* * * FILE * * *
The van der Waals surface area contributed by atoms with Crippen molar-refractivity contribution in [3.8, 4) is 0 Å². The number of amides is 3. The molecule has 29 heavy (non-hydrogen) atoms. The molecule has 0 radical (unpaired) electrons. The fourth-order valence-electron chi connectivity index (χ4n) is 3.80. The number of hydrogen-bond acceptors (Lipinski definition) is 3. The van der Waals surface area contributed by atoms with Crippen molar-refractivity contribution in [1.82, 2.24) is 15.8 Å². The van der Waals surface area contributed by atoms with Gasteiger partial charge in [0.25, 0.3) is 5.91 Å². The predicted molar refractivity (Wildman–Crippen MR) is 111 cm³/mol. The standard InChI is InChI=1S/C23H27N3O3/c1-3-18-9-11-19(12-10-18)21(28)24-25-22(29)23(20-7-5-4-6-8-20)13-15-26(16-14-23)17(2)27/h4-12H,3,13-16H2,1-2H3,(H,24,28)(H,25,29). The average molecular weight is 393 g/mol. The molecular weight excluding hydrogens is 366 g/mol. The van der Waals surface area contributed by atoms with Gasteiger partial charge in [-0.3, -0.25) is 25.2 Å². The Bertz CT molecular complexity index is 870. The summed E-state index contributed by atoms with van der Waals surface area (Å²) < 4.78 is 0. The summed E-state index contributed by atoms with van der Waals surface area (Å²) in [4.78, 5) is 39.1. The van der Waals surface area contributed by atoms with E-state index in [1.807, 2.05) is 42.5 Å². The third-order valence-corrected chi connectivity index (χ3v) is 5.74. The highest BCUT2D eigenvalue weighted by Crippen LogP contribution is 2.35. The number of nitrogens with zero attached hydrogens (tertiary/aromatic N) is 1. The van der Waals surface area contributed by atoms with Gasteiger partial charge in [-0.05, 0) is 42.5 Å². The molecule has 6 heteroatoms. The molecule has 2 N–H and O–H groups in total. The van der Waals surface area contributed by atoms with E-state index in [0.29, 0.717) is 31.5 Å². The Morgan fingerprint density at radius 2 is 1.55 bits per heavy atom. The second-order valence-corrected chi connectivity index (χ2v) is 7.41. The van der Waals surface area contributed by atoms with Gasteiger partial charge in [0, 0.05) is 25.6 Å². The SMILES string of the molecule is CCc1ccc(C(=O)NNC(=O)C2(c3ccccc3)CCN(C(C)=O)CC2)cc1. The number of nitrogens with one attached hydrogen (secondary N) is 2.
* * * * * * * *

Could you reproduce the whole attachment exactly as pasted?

The van der Waals surface area contributed by atoms with Crippen molar-refractivity contribution in [3.8, 4) is 0 Å². The number of amides is 3. The molecule has 29 heavy (non-hydrogen) atoms. The molecule has 0 radical (unpaired) electrons. The fourth-order valence-electron chi connectivity index (χ4n) is 3.80. The number of hydrogen-bond acceptors (Lipinski definition) is 3. The van der Waals surface area contributed by atoms with Crippen molar-refractivity contribution in [1.82, 2.24) is 15.8 Å². The van der Waals surface area contributed by atoms with Gasteiger partial charge in [0.25, 0.3) is 5.91 Å². The predicted molar refractivity (Wildman–Crippen MR) is 111 cm³/mol. The standard InChI is InChI=1S/C23H27N3O3/c1-3-18-9-11-19(12-10-18)21(28)24-25-22(29)23(20-7-5-4-6-8-20)13-15-26(16-14-23)17(2)27/h4-12H,3,13-16H2,1-2H3,(H,24,28)(H,25,29). The average molecular weight is 393 g/mol. The molecular weight excluding hydrogens is 366 g/mol. The van der Waals surface area contributed by atoms with Gasteiger partial charge in [-0.3, -0.25) is 25.2 Å². The Bertz CT molecular complexity index is 870. The summed E-state index contributed by atoms with van der Waals surface area (Å²) < 4.78 is 0. The summed E-state index contributed by atoms with van der Waals surface area (Å²) in [4.78, 5) is 39.1. The van der Waals surface area contributed by atoms with E-state index in [1.807, 2.05) is 42.5 Å². The third-order valence-corrected chi connectivity index (χ3v) is 5.74. The highest BCUT2D eigenvalue weighted by Crippen LogP contribution is 2.35. The number of nitrogens with zero attached hydrogens (tertiary/aromatic N) is 1. The van der Waals surface area contributed by atoms with Gasteiger partial charge in [-0.05, 0) is 42.5 Å². The molecule has 6 heteroatoms. The molecule has 2 N–H and O–H groups in total. The van der Waals surface area contributed by atoms with E-state index in [0.29, 0.717) is 31.5 Å². The Morgan fingerprint density at radius 2 is 1.55 bits per heavy atom. The second-order valence-corrected chi connectivity index (χ2v) is 7.41. The van der Waals surface area contributed by atoms with Gasteiger partial charge in [0, 0.05) is 25.6 Å². The SMILES string of the molecule is CCc1ccc(C(=O)NNC(=O)C2(c3ccccc3)CCN(C(C)=O)CC2)cc1. The number of nitrogens with one attached hydrogen (secondary N) is 2.